As I grow older, I see the overlap of Samhain & my day of birth as functioning to draw my attention to the frailty & impermanence of the fleshworld; of my own flesh & bones, as well as those of others. So much is made of ancestor veneration & the "beloved dead," but I find that the mental act of ticking off another year on a day reserved for honouring endings puts a different spin on "Happy Birthday." There are several other factors which stymie my Samhain spirit & I have been giving all of it careful consideration this year (while successfully avoiding the emotional pitfalls of last year). I feel I am reaching some conclusions & possibly some new directions.
|All Hallow's Lanterns 2012.|
This is one of those inconsistencies in Wicca that has always bothered me. On the one hand, Wiccans generally subscribe to the concept of reincarnation, yet they also assert that the "beloved dead" can join the table at a Samhain rite. If, after death, we "return to the cauldron" how can this be? How do the dead make it to dinner?
Besides, I'm not convinced that my ancestors & departed loved ones would really appreciate or understand being honored in that fashion -- in ways that are not their own -- in contexts strange & woo-ey.
A few weeks ago I purchased a children's book about the Day of the Dead. Of all of us, I think I love the book best, but the Changeling likes it very much too & he walks about, shoving it into laps & faces insistently repeating, "Dedd! Dedd! Dedd!" What I like most about the book is that it captures the celebration of family & departed loved ones in a way that makes all the trappings & activities make sense. Being written for children, it tells about the rituals & rites without attempting to put on airs or create a mystery. It's Boo-Woo free. This children's book gave me a clearer, deeper understanding of the Day of the Dead than any other source I have previously encountered & I believe it was precisely because it was written for children. Honesty; no spin, no frills.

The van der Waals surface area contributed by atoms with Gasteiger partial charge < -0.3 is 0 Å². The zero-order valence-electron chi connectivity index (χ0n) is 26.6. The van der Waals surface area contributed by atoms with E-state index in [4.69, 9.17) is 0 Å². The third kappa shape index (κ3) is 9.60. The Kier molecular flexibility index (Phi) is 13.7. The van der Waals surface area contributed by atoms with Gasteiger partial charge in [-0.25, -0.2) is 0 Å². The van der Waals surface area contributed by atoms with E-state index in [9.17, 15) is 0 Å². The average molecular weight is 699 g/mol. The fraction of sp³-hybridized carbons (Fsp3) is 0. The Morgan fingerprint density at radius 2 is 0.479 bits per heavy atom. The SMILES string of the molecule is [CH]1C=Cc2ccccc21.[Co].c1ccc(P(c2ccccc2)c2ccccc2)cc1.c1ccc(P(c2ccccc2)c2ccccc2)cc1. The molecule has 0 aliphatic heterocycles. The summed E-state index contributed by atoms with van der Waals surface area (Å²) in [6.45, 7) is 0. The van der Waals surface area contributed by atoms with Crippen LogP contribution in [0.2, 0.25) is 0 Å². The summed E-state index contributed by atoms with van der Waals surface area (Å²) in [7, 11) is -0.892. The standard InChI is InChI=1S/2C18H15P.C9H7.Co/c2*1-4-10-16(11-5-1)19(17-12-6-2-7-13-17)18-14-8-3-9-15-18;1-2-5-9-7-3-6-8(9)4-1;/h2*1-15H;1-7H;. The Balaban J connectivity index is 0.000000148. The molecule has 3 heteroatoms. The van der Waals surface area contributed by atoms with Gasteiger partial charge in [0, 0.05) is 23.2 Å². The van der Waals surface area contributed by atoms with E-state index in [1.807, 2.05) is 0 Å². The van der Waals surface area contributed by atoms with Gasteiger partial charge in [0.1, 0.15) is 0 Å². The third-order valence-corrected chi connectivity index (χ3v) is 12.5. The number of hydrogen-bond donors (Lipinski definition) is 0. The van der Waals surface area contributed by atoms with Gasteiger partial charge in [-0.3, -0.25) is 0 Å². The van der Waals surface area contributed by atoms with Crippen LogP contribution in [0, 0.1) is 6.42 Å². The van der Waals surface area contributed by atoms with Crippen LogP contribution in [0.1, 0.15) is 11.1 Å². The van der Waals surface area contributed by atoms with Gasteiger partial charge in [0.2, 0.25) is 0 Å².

|Pages from "Day of the Dead," by Tony Johnston & Jeanette Winter.|
In addition to helping me understand the holiday & it's traditions, the book revealed something unintentional. One of my major stumbling blocks to ancestor veneration & honoring the dead is the lack of physical access to their remains. I cannot go to my humans' bones. In the book, the families process -- with all their parcels & flowerpetals & candles -- to the churchyard where their loved ones are buried. As a modern citizen of the U.S., my ancestors & deceased loved ones' burial sites are scattered all over the land. There is no close knit, ancestral burial ground to which we can process, no neighborhood churchyard at which we can celebrate, no village graveyard in which to visit & remember.
|A Samhain Season Moonrise.|
Then, there's the harvest side of Samhain. I have not the time nor inclination to discuss this at length (mostly, because life has become very complicated). Instead, I will make a short note: Agriculture is very limited in Alaska & so completely over by the end of October that it is a moot point. Additionally, I have many misgivings about celebrating agriculture (I will not expatiate here, except to point to modern agriculture as the root of most of our current ecological problems). Some say Samhain is the first frost. My bioregional self really likes that, but the first frost sometimes arrives in September & that's just awkward. Samhain in it's guise as the final harvest festival is equally problematic -- not quite satisfying or even making sense. I question our motives. Are we just celebrating this day because everyone else is doing it?
My conclusion for now is to ask the ancestors for input (or not) & give Samhain a break.
|An oversized Amanita Muscaria...|
Our fruits sure don't fall far from the tree.
November: our month of preserving/preparing our foraged foods. This Hallow's Eve we started up our first batch of wild-harvested black-currant liqueur, baked a tray of chocolate malt biscotti (to be vacuum-sealed & preserved for holiday gifting) & set up a couple litres for vanilla infused vodka (makes a great drink & also works in baking as an extract). So, setting aside Samhain (for now), we shift to an ushering-in of hunkering-down. Like squirrels. Or something.